Lower composite cognitive test scores were associated with the development of Alzheimer’s disease dementia during an 18-year follow-up study period, according to findings in Neurology.

“Cognitive test performance predicts development of subsequent [Alzheimer’s disease] dementia in European American populations. Several prospective studies suggest detectable cognitive deficits up to 10 years before clinical diagnosis of [Alzheimer’s disease] dementia and two studies suggest these deficits may be detected as long as 10 to 12 years before diagnosis,” study researcher Kumar B. Rajan, PhD, of Rush University Medical Center in Chicago, and colleagues wrote.

To further explore the relation of performance on brief cognitive tests to development of diagnosed Alzheimer’s disease dementia, researchers assessed data from the Chicago Health and Aging Project, a longitudinal, population-based study of health conditions among adults aged 65 years and older. Study participants (n = 2,125) completed cognitive tests approximately every 3 years over an 18-year follow-up period. Fifty-five percent of the study cohort was black. The study was conducted from 1993 to 2012.

Twenty-one percent of the study cohort developed clinical Alzheimer’s disease dementia during the study period.

Lower composite cognitive test scores were associated with the development of Alzheimer’s disease dementia during the study period.

The significance of the association between composite cognitive test scores and Alzheimer’s disease dementia diagnosis increased as time to diagnosis increased, from an odds ratio of 3.39 (95% CI, 1.72-6.67; P < .001) at 12 to 17.9 years before clinical diagnosis to 9.84 (95% CI, 7.41-13.06; P < .001) at 0.1 to 0.9 years before diagnosis.

These associations were larger among European Americans vs. black Americans.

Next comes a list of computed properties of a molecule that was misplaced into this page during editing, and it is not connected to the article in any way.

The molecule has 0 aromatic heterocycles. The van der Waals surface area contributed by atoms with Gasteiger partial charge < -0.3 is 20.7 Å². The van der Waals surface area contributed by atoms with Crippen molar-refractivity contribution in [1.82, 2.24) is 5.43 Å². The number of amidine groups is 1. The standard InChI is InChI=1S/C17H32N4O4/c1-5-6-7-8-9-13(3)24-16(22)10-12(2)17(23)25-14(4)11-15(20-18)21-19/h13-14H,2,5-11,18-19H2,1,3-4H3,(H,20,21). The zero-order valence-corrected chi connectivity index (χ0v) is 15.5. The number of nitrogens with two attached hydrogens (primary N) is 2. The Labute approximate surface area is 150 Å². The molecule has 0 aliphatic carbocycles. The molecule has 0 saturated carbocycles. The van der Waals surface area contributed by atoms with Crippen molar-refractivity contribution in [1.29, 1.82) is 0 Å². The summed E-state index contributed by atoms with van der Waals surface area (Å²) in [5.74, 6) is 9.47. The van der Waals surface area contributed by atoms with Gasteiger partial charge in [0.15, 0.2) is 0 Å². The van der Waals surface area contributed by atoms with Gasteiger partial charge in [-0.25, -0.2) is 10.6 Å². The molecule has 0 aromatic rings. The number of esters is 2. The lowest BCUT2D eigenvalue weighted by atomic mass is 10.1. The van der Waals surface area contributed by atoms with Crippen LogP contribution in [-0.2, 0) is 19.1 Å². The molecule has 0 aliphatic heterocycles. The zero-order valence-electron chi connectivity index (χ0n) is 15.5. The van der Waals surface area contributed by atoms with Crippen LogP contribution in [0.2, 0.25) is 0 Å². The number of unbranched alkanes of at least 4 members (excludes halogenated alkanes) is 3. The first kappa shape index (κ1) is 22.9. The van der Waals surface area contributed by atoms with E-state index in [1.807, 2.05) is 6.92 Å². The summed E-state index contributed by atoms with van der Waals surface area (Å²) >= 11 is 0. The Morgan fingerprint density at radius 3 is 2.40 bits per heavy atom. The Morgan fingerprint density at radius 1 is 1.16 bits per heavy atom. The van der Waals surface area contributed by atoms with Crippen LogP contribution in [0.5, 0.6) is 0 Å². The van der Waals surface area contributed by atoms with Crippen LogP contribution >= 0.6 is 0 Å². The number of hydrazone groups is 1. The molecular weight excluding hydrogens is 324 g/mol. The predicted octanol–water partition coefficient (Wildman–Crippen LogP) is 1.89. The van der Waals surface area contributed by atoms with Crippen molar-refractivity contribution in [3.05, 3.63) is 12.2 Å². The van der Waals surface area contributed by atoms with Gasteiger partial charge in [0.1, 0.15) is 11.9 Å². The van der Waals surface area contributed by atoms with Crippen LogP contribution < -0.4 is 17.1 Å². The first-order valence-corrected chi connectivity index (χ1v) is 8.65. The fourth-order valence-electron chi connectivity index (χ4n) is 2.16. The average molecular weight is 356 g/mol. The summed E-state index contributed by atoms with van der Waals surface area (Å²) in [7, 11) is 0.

Individual cognitive test scores for episodic memory, executive function and global cognition also significantly predicted development of Alzheimer’s disease dementia and showed similar trends over the 18-year study period, according to researchers.

“Our findings indicate that overall performance on a brief cognitive test battery and on tests measuring specific cognitive functions differ substantially on average between those who subsequently develop clinically evident [Alzheimer’s disease] dementia and those who remain free of [Alzheimer’s disease] dementia up to 18 years before diagnosis in a biracial population sample,” the researchers wrote. “The results confirm that average differences in cognitive test scores between those who develop clinically evident [Alzheimer’s disease] dementia and those who did not can be detected up to 12 years before clinical diagnosis among European Americans. Our results also extend this period to the entire observation period of 18 years.” – by Amanda Oldt

Disclosure: Rajan reports receiving financial support from the International Alzheimer’s Association and the NIH. Please see the full study for a list of all other authors’ relevant financial disclosures.